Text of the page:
Thunderbird School of Global Management trustees and their guests gathered Feb. 3, 2011, to celebrate the Year of the Rabbit in a converted World War II hangar where Chinese pilots trained for combat with their U.S. and British allies.
“Many Chinese pilots trained here in the old Thunderbird Airfield No. 2,” Thunderbird Present Ángel Cabrera, Ph.D., told the audience of about 100 trustees, students, professors and other guests. “The connections between this land and China go back a long time.”
Trustee Merle Hinrichs, a 1965 Thunderbird graduate who lives in Hong Kong, said the conversion of a war training facility into a global business school sends a strong message about the power of international trade to build lasting peace.
“People need to remember how to get beyond war and sustain peace,” he said. “That type of legacy at Thunderbird is so important for students who have not seen war.”
Cabrera said many in the United States see China’s growth and worry about lost jobs, lost revenue and new competition for scarce resources such as minerals and oil. But he said prosperity in China benefits everyone in the world economy.
“China is the living proof that our beliefs in the power of trade are right,” Cabrera said. “In less than one generation, the Chinese have been able to pull hundreds of millions of people out of poverty and build a thriving economy.”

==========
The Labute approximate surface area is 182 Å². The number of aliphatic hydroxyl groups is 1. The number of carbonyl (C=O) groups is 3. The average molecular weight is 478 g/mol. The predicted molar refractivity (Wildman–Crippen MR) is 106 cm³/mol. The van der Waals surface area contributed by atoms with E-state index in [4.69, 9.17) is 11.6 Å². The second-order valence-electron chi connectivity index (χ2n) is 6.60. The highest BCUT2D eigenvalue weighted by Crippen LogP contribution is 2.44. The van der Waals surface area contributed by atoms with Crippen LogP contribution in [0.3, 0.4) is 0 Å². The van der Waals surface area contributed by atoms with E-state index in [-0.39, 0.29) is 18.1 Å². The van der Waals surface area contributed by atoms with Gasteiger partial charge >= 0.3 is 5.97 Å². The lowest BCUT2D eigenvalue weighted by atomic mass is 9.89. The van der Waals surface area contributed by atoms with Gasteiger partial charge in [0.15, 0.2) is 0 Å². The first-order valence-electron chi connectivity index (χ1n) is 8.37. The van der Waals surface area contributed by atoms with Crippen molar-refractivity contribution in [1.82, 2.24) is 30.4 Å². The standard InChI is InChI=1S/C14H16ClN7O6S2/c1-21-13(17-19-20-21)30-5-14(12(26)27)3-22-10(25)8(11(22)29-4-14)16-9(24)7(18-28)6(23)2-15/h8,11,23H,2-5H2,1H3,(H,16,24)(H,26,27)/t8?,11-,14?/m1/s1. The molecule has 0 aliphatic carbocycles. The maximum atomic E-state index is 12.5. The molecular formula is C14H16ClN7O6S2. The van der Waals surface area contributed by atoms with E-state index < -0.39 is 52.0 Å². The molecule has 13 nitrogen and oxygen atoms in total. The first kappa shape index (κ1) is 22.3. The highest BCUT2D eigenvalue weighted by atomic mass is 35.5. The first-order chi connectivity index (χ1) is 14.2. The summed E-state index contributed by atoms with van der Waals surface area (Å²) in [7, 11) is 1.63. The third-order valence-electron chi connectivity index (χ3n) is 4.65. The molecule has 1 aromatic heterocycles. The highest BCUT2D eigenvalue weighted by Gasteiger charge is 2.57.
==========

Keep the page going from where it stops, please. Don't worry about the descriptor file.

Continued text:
He said China’s surge over the past 30 years is a direct result of the country’s willingness to engage in business and form partnerships with private enterprises.
“The world is better off because China is better off,” Cabrera said. “And Thunderbird has been the proud educator of many individuals who contributed in their own ways to make that happen.”
Cabrera said Mandarin has become the second most popular foreign language taught at Thunderbird. Many Chinese students come to Thunderbird for their MBA education, and an increasing number of Thunderbird students from the United States and other countries visit China.
“Some will stay here and some will return to China,” Cabrera said. “But all of them will contribute to establish stronger ties among the economies of China, the United States and other parts of the world.”
Several Thunderbird students followed Cabrera’s speech with demonstrations of various Chinese arts. Bo Lin performed tai-chi, Emmi Li played the Chinese zither and Wei Li painted a banner in calligraphy.
“Happy New Year to everyone!” emcee Monica Zhou told the audience. “I hope the best for everyone and the best for Thunderbird during 2011.”
|Chinese New Year at Thunderbird: Thunderbird School of Global Management trustees, MBA students and guests celebrate the Chinese New Year on Feb. 3, 2011, in Glendale, Arizona. View the video on YouTube or on China’s www.tudou.com (3:19).|